The Watcher returned to her place and told Him what she had done. He smiled and was pleased for although some may be lost there is always Hope.

Rhodonite And Wrongdoing…


This wonderfully gentle pink and black crystal also happens to be one of the alternative birthstones for July, and perhaps one that I should spend more time with as it encourages the growth of love without judgement and teaches you emotional balance.


Rhodonite can also help to soothe emotional shock and calm panic, clearing the heart chakra and giving it positive stimulation. It is supportive and kind, healing wounds from past emotional abuse and helping to dissolve lingering resentment. Being pink, it is linked to the heart chakra and has a strong connection with forgiveness.


It encourages emotional clarity easing forgiveness if you feel you have been wronged and showing that although you may never forget, for the sake of your own emotional health you must forgive and move on… Think of Rhodonite as the elasticated bandage of the crystal world, supporting you, whilst allowing you to heal.

It is a sad fact of Life that while there are people, there will be wrongdoing, misdeeds and downright badness. I’m no angel – far from it, as I would be the first to admit I can be hideously bad tempered, highly strung and I get VERY overwrought, but I do my best to avoid wrongdoing. Karma has a way of paying you back…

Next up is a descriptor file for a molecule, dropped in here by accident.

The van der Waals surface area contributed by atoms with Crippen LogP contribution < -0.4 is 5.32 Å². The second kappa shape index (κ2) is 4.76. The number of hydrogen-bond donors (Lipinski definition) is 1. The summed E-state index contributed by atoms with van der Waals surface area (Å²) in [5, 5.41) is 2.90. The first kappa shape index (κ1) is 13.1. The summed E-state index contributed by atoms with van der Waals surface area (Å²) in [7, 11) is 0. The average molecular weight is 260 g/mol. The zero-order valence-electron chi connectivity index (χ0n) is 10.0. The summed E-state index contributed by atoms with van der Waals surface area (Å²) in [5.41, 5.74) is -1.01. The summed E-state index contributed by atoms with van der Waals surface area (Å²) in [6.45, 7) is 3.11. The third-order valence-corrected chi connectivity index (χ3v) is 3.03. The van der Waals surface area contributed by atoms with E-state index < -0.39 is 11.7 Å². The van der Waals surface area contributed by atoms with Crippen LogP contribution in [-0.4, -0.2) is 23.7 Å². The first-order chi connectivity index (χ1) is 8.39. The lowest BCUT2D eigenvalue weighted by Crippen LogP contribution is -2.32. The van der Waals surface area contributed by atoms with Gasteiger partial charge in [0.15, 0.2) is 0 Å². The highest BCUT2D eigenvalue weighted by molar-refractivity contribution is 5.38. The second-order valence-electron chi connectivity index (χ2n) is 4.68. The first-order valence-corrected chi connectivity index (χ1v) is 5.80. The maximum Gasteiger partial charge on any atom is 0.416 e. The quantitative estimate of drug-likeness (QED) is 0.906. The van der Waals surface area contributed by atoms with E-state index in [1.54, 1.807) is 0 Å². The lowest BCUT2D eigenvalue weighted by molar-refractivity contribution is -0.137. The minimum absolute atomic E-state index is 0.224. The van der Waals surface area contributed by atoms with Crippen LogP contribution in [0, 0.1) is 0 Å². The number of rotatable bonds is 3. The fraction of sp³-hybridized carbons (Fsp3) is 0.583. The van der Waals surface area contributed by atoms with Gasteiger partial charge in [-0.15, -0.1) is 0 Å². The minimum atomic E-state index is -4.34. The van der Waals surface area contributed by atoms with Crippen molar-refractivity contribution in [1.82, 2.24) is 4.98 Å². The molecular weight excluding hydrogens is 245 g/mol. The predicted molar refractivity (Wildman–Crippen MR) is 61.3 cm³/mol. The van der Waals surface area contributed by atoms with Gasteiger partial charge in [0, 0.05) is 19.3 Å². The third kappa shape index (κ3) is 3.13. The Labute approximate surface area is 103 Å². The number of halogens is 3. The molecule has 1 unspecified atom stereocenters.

Charlie hiding under the bed for a spot of over-grooming – definitely wrongdoing!!

I snapped at my mother the other evening and we didn’t part on the best of terms. I stomped off to the bus stop, fussing and fuming with rage. Half an hour later, I was still waiting for the bus… I was freezing, it was raining, and I used the time constructively to reflect upon my needless wrongdoing and appreciating the irony of my situation as my feet squelched and nose dripped…

A humorous incident to illustrate my point, but sometimes, hard though it is, you have to forgive others and move on for your own sake.